The Challenge Ahead
I know that the past two months have been difficult. The frustrations we all have felt living under quarantine measures are a testimony to the fact that "it is not good for man to be alone"--God designed us to be communal creatures. Further, the ecosystem that God has designed for Christians to grow in is the community of other believers: the local church. So, we rightly groan under being restricted from seeing friends, family, and fellow church members. I long for gathering together on Sunday morning, singing together, and taking the Lord's Supper together (preaching to an actual audience sounds nice, too!).
But, it seems like there has at least been a glimmer of light coming from the end of the tunnel. Lord willing, it would appear that (unless something major happens) some of the lockdown measures will be lifted over the next couple of months. And, Lord willing, our church may be able to gather together again soon for corporate worship sometime this Summer. This is great news! Pray hard that this would be so, that the Lord would enable us to safely gather and enjoy the benefits of corporate worship, of Christian hospitality, and fellowship.
However, I fear that with the regathering of our church there will be with it another challenge: maintaining unity. As you may already have noticed, there is a diverse array of strongly held opinions that many in our wider community carry about issues surrounding the pandemic and the quarantine. These diverse opinions are likely to present themselves in our church. This is nothing inherently wrong about people in our church having diverse opinions--in fact, it would be weird if our church agreed on everything--but, I think that the heat this debate has created runs the risk of becoming a point of division in the church. So, brothers and sisters, I am asking for our church to now get ahead of this and guard our church's unity through our prayers and efforts of "bearing with one another in love" and being "eager to maintain the unity of the Spirit in the bond of peace," (Eph 4:2-3).
Will you commit to not condemning fellow church members for their response to COVID-19? Some of us will feel like other people are not taking this virus seriously enough; some of us will feel like other people are being too fearful. Our situation, personalities, and experiences will likely strongly influence our response one way or another. I do not believe that this is an issue that we need to be drawing lines in the sand over and should be a matter of Christian liberty--follow your conscience (fn.1). And thus, we ought to follow Paul's model in 1 Corinthians 8-9 and Romans 14.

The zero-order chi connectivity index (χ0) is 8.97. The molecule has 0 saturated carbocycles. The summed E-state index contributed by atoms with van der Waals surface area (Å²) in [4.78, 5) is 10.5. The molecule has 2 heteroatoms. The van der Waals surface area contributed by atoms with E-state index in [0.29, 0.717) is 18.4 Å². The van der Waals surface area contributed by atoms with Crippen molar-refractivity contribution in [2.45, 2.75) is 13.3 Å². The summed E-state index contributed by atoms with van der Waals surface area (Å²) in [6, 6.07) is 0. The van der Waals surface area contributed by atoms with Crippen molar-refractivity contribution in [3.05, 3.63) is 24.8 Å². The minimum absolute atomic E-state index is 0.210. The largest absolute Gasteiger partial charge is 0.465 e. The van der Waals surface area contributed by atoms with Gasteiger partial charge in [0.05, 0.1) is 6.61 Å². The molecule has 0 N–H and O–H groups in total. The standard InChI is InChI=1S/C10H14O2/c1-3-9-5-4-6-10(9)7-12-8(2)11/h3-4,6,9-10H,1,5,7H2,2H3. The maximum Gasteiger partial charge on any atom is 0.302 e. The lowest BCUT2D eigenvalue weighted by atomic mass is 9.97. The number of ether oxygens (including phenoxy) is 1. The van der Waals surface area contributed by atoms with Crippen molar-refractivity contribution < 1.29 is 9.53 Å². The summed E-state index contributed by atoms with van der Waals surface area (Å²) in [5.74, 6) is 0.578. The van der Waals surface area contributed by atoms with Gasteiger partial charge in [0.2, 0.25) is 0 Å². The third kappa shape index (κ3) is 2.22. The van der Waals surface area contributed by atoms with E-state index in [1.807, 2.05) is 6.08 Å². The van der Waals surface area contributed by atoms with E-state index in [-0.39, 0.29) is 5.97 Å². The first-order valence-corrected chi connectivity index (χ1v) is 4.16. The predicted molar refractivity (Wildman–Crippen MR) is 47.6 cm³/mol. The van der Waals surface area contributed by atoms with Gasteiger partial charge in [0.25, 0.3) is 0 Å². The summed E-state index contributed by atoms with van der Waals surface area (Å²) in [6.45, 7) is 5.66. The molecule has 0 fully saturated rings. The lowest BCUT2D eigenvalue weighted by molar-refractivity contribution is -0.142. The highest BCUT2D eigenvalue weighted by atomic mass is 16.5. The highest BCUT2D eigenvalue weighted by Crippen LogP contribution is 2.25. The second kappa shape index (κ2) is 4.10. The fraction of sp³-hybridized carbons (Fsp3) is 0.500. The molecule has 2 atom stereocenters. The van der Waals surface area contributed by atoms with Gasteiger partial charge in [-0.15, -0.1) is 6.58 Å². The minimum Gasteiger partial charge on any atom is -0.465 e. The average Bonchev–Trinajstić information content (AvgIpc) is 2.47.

Will you commit to only "pursue what makes for peace and for mutual upbuilding," (Rom 14:19) in our church? To "not pass judgment on one another any longer, but rather decide never to put a stumbling block or hindrance in the way of a brother," (Rom 14:13)?
Will you commit to not making it seem like your brother who disagrees with you must violate his conscience to be a faithful Christian (1 Cor 8)?
Will you commit to being careful with your words, how you broadcast your views, and be quick to set aside your own agenda so as not to forfeit opportunities for the gospel (1 Cor 9)?
When our church does gather together again it will likely look different than it did before the quarantine. We will have to implement new rules, social distancing measures, childcare policies, and whatnot for some time. As we grapple with all of these changes we will probably feel some growing pains, and it may be tempting to feel frustrated with others who don't share your convictions. Why aren't they being more careful?? Why are they so afraid?? Before we rush to assume the worst let's give each other the benefit of the doubt and agree that this is not something important enough to divide Jesus' church. And if its not that important, than we can probably just work on memorizing and applying James 1:19, "Be slow to speak, quick to listen, slow to anger."
I have begun releasing short 4-6(ish) minute devotionals twice a day that teach on how Christians can disagree with one another where I will look at Romans 14 and 1 Cor 8-9. You can find the playlist of all the videos so far here on Youtube. I pray they are helpful for your family and our church.
You can do this, church. For the sake of the gospel and with the power of the Holy Spirit, you can do this. I believe in you!
Praying hard for you all,
With much love,
While I do not believe this is an issue that Christians need to divide over, I could foresee (and have seen) ways that Christians respond that go beyond the point of Christian liberty and into outright sin. For example, if someone began openly slandering another person on the internet because of their contrary opinion, or someone began to use foul language to describe others (Eph 4:29), or encouraged people to actively disobey the government without just cause, or insinuated that violence or intimidation should be used to silence contrary viewpoints. These are all examples where we have now moved into an area where we are not disagreeing over simple matters, but are flagrantly violating Scripture and are thus sinning. Thus whoever was participating in these acts could not defend themselves by saying their Christian liberty is just being exercised and ought to be called to repentance by their pastors and fellow church members.